Liu Xiaobo, an imprisoned activist who was awarded this year's Peace prize for his "long and non-violent struggle for fundamental human rights in China," is best known for his participation in the 1989 Tiananmen Square protests and penning articles discouraging violence as a tool of pro-democracy Chinese dissidents. But according to his critics, he's also a fervent supporter of US-led wars.
Last Wednesday, Hong Kong-based professors Barry Sautman and Yan Hairong published a piece in The Guardian arguing that the Western media and Nobel committee have failed to recognize Liu's support of US war-efforts in Vietnam—and that Liu's imprisonment "was unnecessary," because "If Liu's politics were well-known, most people would not favour him for a prize, because he is a champion of war, not peace." To support this point, they cite a quote (translated below) from Liu's 1996 essay, "Lessons From the Cold War":
The free world led by the US fought almost all regimes that trampled on human rights...The major wars that the US became involved in are all ethically defensible.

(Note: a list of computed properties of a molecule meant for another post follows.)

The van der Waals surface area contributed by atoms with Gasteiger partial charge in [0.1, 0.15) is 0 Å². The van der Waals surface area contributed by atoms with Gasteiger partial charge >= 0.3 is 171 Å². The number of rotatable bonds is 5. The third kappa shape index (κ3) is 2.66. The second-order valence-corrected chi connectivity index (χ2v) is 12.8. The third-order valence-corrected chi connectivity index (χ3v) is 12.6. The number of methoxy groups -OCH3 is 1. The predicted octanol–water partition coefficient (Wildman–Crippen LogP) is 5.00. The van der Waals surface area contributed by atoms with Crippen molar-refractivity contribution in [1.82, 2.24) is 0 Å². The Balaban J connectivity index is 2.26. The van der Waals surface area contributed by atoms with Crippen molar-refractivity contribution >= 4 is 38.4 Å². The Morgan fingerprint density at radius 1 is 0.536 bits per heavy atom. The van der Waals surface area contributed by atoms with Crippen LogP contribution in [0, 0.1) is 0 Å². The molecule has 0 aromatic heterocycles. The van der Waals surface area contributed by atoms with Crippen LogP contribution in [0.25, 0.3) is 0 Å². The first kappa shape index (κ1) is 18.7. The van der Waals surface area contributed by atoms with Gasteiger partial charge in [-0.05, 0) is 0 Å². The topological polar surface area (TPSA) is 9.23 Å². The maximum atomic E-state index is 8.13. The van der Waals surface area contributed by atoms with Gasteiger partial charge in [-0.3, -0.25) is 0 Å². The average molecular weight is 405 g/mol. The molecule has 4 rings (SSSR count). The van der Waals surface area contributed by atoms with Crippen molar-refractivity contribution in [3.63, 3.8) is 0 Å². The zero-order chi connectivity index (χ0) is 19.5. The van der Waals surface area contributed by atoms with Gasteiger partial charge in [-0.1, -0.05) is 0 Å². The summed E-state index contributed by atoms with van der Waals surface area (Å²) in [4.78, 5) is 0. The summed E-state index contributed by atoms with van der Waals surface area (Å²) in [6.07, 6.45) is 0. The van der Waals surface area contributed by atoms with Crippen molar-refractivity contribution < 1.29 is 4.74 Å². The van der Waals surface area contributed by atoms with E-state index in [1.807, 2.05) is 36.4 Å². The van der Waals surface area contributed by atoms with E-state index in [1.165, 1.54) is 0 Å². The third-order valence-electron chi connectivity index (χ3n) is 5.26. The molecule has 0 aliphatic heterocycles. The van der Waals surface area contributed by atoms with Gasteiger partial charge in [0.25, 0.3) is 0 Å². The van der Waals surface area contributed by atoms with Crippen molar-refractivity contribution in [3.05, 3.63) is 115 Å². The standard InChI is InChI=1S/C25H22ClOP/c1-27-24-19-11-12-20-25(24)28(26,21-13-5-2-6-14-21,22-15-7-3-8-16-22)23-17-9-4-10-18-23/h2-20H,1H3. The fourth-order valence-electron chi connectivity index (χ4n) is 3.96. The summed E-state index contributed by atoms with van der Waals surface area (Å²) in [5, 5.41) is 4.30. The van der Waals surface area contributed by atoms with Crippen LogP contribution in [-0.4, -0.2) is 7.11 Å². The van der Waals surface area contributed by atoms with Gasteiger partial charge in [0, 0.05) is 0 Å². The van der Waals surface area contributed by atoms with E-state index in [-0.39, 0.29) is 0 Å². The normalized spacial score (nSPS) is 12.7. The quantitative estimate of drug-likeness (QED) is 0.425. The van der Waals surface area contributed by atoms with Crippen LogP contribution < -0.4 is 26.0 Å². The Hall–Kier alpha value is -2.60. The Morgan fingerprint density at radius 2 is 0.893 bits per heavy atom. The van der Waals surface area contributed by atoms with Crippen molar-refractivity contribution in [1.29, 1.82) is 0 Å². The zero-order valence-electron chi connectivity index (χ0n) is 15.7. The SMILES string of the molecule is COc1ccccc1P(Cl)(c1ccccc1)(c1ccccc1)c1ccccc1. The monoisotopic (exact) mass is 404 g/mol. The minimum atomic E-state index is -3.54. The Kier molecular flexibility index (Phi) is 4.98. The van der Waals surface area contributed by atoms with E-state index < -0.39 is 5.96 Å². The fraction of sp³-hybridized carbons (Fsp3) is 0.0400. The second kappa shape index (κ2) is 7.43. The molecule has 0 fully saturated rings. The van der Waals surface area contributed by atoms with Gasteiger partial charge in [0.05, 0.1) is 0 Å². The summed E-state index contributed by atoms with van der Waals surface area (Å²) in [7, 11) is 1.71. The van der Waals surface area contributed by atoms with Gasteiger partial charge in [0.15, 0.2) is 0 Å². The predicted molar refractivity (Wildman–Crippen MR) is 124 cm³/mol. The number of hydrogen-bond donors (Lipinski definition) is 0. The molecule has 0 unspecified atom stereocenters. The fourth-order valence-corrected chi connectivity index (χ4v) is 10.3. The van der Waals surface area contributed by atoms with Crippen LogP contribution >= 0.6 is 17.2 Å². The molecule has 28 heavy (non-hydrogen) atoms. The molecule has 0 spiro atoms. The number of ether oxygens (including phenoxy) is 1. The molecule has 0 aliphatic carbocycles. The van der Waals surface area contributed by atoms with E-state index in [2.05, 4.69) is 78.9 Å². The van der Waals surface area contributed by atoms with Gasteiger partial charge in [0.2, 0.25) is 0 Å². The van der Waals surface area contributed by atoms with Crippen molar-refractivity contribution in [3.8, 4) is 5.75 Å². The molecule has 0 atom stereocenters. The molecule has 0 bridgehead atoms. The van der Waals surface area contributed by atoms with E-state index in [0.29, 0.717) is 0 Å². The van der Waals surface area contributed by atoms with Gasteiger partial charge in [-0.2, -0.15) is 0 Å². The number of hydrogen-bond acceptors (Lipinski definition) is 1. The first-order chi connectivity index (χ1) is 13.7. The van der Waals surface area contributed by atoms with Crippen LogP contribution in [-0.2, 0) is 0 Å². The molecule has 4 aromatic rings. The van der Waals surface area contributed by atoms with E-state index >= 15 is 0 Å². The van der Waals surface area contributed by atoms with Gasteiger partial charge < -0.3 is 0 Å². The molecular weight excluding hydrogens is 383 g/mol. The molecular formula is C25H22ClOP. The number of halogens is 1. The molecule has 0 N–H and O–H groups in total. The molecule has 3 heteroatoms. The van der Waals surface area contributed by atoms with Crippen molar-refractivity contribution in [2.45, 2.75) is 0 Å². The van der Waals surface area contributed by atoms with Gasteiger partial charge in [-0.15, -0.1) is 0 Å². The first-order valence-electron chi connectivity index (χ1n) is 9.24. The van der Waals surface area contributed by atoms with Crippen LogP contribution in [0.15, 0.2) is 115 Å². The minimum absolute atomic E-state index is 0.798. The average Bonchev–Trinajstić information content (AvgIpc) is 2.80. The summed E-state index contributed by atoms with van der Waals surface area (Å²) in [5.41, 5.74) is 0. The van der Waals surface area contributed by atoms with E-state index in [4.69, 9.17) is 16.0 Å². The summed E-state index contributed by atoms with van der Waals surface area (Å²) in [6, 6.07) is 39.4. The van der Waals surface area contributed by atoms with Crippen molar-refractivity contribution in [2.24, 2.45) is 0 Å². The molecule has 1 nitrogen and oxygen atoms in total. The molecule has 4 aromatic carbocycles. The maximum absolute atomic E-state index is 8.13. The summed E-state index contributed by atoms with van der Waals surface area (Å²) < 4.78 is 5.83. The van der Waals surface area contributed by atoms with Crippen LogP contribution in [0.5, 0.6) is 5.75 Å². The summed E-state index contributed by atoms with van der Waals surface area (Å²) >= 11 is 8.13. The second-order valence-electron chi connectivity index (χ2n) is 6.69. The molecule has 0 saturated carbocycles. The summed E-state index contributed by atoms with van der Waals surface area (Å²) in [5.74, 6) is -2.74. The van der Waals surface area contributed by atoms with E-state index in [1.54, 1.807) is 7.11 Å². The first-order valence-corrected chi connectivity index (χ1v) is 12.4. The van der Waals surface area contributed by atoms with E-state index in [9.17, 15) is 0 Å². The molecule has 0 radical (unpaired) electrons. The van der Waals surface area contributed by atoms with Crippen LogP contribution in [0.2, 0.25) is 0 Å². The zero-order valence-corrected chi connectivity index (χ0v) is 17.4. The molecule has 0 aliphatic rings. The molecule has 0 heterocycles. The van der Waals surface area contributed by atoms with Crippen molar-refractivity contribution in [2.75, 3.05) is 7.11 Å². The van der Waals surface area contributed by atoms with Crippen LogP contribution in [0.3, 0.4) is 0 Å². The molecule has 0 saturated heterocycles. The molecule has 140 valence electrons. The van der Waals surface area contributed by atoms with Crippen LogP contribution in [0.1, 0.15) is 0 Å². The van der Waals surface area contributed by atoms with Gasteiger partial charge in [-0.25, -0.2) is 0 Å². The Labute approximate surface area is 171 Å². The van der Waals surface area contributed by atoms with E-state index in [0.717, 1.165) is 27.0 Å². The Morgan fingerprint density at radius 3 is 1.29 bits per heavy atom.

Since an English translation of Liu's essay doesn't seem to exist, we read his essay in its original Mandarin, but we were unable to locate the quote Sautman and Yan mentioned. Just to be sure, we had another multilingual friend spot-check us, but he couldn't find it either. Looks like Sautman and Yan broadly misquoted the Nobel prize-winner at best. At worst, they deliberately fabricated his views about US involvement in the Vietnam and Korean Wars. One thing they didn't mention: Liu's essay was less concerned with the West's involvement in the Cold War, and is ultimately more interested in China's human rights failures [PDF], stating:
It was not the Americans that destroyed Communist authoritarianism, but that was caused by the self-destructive forces of this system's anti-human nature.